#ThoughtsonThursday

Today at work, we got onto the subject of the Planned Parenthood scandal (if you haven't heard, here's one of the videos. Be warned, it's fairly graphic.).

Now, I don't want to start an abortion debate. I, personally, am on the fence about abortion. I don't know if I could ever personally have an abortion as I have never been pregnant and don't know how I'd emotionally react to an unwanted pregnancy, and, therefore, believe women should have the choice, but think there should be regulations as there are now.

Getting back on topic track: as we were talking it evolved into how/why the selling of aborted fetuses should be treated differently than the selling of other human body parts, which is illegal (i.e. I can't sell my kidney to the highest bidder etc.). I mentioned that this opens up the discussion for the deciding point in a pregnancy when a fetus is considered a separate human being from its mother (e.g. is it at the moment of conception? After the legal abortion limit? After birth?) Scott Peterson (back around 2005?) was convicted of double homicide - he killed his wife and their unborn child. The jury deemed it a double homicide based off the reasoning that the child could have survived outside the womb.

With that, the following question was then posed: "So, if a person murders a pregnant woman, it's also murder of the unborn child, but it's not murder when the mother chooses to abort the pregnancy...where do or can we draw the line, if there is one? Why do we make a distinction?"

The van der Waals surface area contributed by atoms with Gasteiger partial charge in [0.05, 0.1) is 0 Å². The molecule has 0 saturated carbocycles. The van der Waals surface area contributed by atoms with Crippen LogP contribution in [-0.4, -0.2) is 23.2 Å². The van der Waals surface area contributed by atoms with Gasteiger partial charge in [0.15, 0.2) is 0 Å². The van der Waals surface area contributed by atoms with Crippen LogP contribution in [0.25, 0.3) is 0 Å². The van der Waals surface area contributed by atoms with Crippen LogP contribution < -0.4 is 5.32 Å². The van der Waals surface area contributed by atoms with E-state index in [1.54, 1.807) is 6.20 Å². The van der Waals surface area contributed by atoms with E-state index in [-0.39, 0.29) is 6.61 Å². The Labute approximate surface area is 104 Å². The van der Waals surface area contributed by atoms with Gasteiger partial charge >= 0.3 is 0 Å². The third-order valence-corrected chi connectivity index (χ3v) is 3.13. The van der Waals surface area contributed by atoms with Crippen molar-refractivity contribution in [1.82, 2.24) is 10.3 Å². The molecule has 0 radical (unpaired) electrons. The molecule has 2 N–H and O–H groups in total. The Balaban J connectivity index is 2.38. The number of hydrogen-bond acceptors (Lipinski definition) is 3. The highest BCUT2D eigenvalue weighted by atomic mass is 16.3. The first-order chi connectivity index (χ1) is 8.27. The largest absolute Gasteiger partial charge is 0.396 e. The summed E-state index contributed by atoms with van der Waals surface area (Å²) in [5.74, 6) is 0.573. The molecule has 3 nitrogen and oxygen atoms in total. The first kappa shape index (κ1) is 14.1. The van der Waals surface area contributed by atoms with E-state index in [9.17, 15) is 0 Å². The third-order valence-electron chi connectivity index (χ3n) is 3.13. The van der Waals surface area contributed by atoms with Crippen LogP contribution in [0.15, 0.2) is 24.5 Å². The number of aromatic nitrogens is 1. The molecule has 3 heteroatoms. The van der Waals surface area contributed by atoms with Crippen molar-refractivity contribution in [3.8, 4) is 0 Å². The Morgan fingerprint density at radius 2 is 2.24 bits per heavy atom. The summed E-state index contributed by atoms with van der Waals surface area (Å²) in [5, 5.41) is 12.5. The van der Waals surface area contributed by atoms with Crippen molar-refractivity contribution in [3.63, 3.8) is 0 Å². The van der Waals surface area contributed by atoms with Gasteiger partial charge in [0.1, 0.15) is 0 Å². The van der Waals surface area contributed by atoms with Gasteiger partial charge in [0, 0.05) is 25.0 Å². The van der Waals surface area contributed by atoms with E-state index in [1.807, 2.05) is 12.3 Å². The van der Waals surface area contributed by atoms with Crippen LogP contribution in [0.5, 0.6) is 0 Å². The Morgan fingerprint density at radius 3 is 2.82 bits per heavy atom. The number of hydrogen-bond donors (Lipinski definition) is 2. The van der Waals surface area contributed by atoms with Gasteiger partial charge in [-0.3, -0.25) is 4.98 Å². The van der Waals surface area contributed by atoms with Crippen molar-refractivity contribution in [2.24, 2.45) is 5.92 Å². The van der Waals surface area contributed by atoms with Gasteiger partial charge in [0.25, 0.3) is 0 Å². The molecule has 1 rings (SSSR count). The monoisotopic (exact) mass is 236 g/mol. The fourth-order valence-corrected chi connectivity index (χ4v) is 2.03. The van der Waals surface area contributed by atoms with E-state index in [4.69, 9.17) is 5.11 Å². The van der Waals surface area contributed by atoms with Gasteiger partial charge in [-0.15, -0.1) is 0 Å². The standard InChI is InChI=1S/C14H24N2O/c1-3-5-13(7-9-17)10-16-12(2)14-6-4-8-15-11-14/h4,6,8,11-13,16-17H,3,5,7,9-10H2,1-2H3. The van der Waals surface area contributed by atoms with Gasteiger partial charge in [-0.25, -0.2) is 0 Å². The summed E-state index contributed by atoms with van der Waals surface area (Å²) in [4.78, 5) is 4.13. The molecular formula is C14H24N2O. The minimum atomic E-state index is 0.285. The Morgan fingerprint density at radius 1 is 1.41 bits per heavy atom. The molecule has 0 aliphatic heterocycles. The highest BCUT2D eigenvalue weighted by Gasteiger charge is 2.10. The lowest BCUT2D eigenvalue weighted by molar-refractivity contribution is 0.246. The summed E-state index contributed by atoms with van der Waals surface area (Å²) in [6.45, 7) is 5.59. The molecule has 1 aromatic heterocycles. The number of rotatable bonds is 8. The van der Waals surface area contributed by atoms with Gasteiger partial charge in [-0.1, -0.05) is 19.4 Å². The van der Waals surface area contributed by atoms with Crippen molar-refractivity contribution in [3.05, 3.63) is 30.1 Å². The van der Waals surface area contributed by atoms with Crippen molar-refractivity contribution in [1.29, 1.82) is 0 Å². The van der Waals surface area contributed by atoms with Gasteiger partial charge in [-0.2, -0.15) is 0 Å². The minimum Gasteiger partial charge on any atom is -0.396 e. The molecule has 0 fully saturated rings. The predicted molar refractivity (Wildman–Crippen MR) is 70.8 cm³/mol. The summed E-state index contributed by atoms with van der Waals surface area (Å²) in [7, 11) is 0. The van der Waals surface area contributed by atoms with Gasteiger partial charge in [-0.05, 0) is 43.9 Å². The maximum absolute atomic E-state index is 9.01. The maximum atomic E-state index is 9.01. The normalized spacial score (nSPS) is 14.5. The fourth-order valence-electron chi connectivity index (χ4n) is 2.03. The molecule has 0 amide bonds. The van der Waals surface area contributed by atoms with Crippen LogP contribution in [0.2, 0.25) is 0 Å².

That got me thinking of some of the other "double standards" (I can't think of a better way to describe it) in regards to health care.

Under the ACA, birth control (and under Hyde provisions) some abortions must be a covered medical cost. In general terms: if you don't want a baby/to become pregnant, your costs to prevent a pregnancy are generally covered (in some cases only in certain circumstances). Agreed, if you want to not get pregnant at the moment, you should have access to birth control.

On the flip side, if you want to become pregnant, but for whatever reason are having difficulty or cannot naturally, most insurance plans cover anything between nothing up to around 50% (typically). I read that only 15 states current have legislature that mandates for fertility treatment. In California, for example, insurances are not required to cover treatment, but are required to offer treatment.

My husband and I have been trying to conceive, and for whatever reason it isn't happening. I don't talk about this much, because it is a very sensitive, personal and emotional topic, but I wanted to share my views about something in relation to this.

A while back, my mom and I were discussing the sort of irony regarding covered birth control vs. non-covered fertility treatment. I told her, it's frustrating to think that we could potentially be facing large insurance bills for wanting to have a child. Especially, when it really boils down to the fact that infertility/fertility issues are caused by something that, for whatever reason, isn't functioning properly. Wouldn't that fall under the "quality of life"/medically important? Men have had access to Viagra, because it has to do with "quality of life" for them. But if a woman, for example, isn't ovulating or she is but irregularly, the medical needs to fix or help this are not always covered.

We both agreed it was frustrating, unfair, disheartening, that couples/women who wish to prevent a pregnancy are welcomed and given their needs, while those facing difficulties are on their own, so to speak.

Where do you all fall in the spectrum of this? Had you thought about things like this?

CONVERSATION

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